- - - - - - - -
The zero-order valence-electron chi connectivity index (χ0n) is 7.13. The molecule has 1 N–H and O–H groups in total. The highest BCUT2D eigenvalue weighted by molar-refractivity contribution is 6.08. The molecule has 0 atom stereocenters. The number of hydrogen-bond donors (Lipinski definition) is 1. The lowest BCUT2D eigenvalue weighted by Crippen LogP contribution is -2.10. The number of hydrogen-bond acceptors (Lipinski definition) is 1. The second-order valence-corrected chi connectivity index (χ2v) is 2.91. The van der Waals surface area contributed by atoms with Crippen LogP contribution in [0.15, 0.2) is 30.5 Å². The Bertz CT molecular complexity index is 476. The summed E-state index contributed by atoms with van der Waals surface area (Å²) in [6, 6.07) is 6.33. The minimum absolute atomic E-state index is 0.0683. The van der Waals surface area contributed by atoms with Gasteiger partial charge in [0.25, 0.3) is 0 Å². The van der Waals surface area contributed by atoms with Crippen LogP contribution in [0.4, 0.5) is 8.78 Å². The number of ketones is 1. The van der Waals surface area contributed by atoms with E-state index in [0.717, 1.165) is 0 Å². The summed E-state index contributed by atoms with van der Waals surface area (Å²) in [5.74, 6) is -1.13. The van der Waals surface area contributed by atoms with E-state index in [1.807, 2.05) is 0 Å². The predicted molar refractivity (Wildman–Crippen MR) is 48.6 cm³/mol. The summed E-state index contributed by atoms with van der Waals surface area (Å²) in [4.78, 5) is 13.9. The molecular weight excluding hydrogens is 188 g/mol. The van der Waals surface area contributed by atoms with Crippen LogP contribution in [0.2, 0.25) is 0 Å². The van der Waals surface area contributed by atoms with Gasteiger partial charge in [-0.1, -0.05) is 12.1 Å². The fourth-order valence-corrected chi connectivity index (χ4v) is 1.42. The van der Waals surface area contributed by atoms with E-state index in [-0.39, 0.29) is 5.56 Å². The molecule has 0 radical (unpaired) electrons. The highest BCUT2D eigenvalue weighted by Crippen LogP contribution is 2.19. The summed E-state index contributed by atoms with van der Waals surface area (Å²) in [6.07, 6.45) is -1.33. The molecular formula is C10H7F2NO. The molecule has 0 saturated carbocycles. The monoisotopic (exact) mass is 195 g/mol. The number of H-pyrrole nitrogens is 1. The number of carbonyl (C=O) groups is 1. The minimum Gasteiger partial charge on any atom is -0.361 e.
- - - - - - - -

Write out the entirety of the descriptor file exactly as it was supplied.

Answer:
The zero-order valence-electron chi connectivity index (χ0n) is 7.13. The molecule has 1 N–H and O–H groups in total. The highest BCUT2D eigenvalue weighted by molar-refractivity contribution is 6.08. The molecule has 0 atom stereocenters. The number of hydrogen-bond donors (Lipinski definition) is 1. The lowest BCUT2D eigenvalue weighted by Crippen LogP contribution is -2.10. The number of hydrogen-bond acceptors (Lipinski definition) is 1. The second-order valence-corrected chi connectivity index (χ2v) is 2.91. The van der Waals surface area contributed by atoms with Crippen LogP contribution in [0.15, 0.2) is 30.5 Å². The Bertz CT molecular complexity index is 476. The summed E-state index contributed by atoms with van der Waals surface area (Å²) in [6, 6.07) is 6.33. The minimum absolute atomic E-state index is 0.0683. The van der Waals surface area contributed by atoms with Gasteiger partial charge in [0.25, 0.3) is 0 Å². The van der Waals surface area contributed by atoms with Crippen LogP contribution in [0.4, 0.5) is 8.78 Å². The number of ketones is 1. The van der Waals surface area contributed by atoms with E-state index in [0.717, 1.165) is 0 Å². The summed E-state index contributed by atoms with van der Waals surface area (Å²) in [5.74, 6) is -1.13. The van der Waals surface area contributed by atoms with E-state index in [1.807, 2.05) is 0 Å². The predicted molar refractivity (Wildman–Crippen MR) is 48.6 cm³/mol. The summed E-state index contributed by atoms with van der Waals surface area (Å²) in [4.78, 5) is 13.9. The molecular weight excluding hydrogens is 188 g/mol. The van der Waals surface area contributed by atoms with Crippen LogP contribution in [0.2, 0.25) is 0 Å². The van der Waals surface area contributed by atoms with Gasteiger partial charge in [-0.1, -0.05) is 12.1 Å². The fourth-order valence-corrected chi connectivity index (χ4v) is 1.42. The van der Waals surface area contributed by atoms with E-state index in [-0.39, 0.29) is 5.56 Å². The molecule has 0 radical (unpaired) electrons. The highest BCUT2D eigenvalue weighted by Crippen LogP contribution is 2.19. The summed E-state index contributed by atoms with van der Waals surface area (Å²) in [6.07, 6.45) is -1.33. The molecular formula is C10H7F2NO. The molecule has 0 saturated carbocycles. The monoisotopic (exact) mass is 195 g/mol. The number of H-pyrrole nitrogens is 1. The number of carbonyl (C=O) groups is 1. The minimum Gasteiger partial charge on any atom is -0.361 e.